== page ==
February Blues

This has never been a great month for new releases but there are several films I would like to have seen but simply did not have time to get to. I hope that you have been visiting with the podcast that I co-host, because that has been where most of my movie activity has been in the last few weeks.

As a birthday gift, I was able to choose the films to be considered for MOTM on the Lambcast. The Community selected Tombstone, so I hosted that show and you can catch up with it here:

https://podomatic.com/embed/html5/episode/9008276?autoplay=false

We then embarked on an ambitious year long journey to cover all of the “official” James Bond films before the release next year of “Bond 25”. Loyal readers know of my obsession with 007 and you can hear it being indulged, along with proof that obsession can be genetic here:

https://podomatic.com/embed/html5/episode/9015745?autoplay=false

Frankly, I was so underwhelmed by the Academy Awards nominations this year, that for the first time ever since it began, we skipped out on the Best Picture Showcase. I did however provide some discussion on the awards on the Lambcast Oscar Prediction show. It’s sell by date is rapidly approaching so if you want to hear before the results are announced, you better hurry.

https://podomatic.com/embed/html5/episode/9023299?autoplay=false

Finally, I was the featured guest on the sister podcast on the Lamb, Acting School 101. Our subject for February {The Subjects celebrate a birthday in the month that they are discussed} was Laura Dern. My friend MovieRob hosts the show and we had a nice time talking about this fine actress, in a relatively short show [At least in comparison to the Lambcast].

https://podomatic.com/embed/html5/episode/9006571?autoplay=false

This should bring you up to speed with the rather lazy month’s work. There will be an upcoming podcast on the “How to Train Your Dragon” Franchise coming later this week. I will be hosting and I will put it up so i have one more entry in February at least.

Lemonade

So I had an opportunity to meet up with a Fellow member of the Lamb at the AFI Fest yesterday. Howard Casner and I are the two senior sheep in the flock so to speak. Most of the other lambs are half our ages. We were talking on a podcast a few weeks ago and he mentioned he would be attending the AFI Fest in Hollywood. Since Monday was a school holiday, I was able to accept his offer of a couple of tickets to screenings at the festival. We greeted each other and had a nice conversation at McDonalds before getting in line for the first of the two films.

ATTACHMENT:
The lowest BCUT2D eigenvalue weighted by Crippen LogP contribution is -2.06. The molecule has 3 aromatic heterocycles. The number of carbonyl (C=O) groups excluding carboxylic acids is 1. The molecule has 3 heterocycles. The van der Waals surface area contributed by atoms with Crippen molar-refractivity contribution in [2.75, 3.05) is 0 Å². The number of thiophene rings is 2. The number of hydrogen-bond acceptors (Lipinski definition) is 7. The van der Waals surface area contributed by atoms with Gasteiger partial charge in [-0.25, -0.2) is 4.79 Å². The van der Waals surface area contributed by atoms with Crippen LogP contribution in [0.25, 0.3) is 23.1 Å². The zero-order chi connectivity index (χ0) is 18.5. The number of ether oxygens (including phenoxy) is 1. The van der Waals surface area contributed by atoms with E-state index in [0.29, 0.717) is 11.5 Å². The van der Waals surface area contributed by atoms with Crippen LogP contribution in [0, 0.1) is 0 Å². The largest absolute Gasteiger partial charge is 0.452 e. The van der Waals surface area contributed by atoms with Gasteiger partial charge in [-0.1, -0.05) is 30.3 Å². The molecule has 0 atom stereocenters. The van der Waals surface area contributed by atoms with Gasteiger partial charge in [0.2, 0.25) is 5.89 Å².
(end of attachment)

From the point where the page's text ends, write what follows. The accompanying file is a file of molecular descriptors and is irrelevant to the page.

“Lemonade” is a Romanian production filmed in the U.S. and featuring actress Mãlina Manovici. She plays Mara, an immigrant who has married an American that she took care of at a convalescent hospital. She is seeking a green card and has arranged for her son to join her in the States. This is a stark tale of immigrant struggles against bureaucracy,  culture clash and toxic male  hegemony. It is a well told story but bleak for a number of reasons.

It is easy to appreciate the desire to locate to the U.S. when your economic opportunities are limited. Mara seems to have lucked out by connecting with a kind man who seems to care for her and is trying to cope with some medical issues at the same time. There are a number of hoops she must jump through as a result of the marriage. The Immigration agent investigating her case asks pointed questions of her and it’s not long before some shocking unpleasantness rears its ugly head. The main issue I had with the film concerns the way in which the difficulties start stacking up. In addition to potential and real exploitation, she is swept up in a child neglect case, her husband is not very understanding about the abuse that has been directed at her, and the strategy her lawyer recommends is full of danger and potential humiliation.

Manovici is suitably hopeful and naive as she confronts a pretty dark vision of America. The emotional scenes are handled well and she is appropriately defiant and cowed in a long conversation in an automobile. As loathsome as this encounter is, another one is coming up that will make you equally sick. As is typical in the American system, justice cannot be had simply because a rule or law has been broken. Her attorney sums it up well when he explains that victims get the benefit of the doubt and the system protects them more than it punishes the guilty. There is a little bit of convoluted hope at the end of the story and the aphorism that gives the movie it’s title is revealed.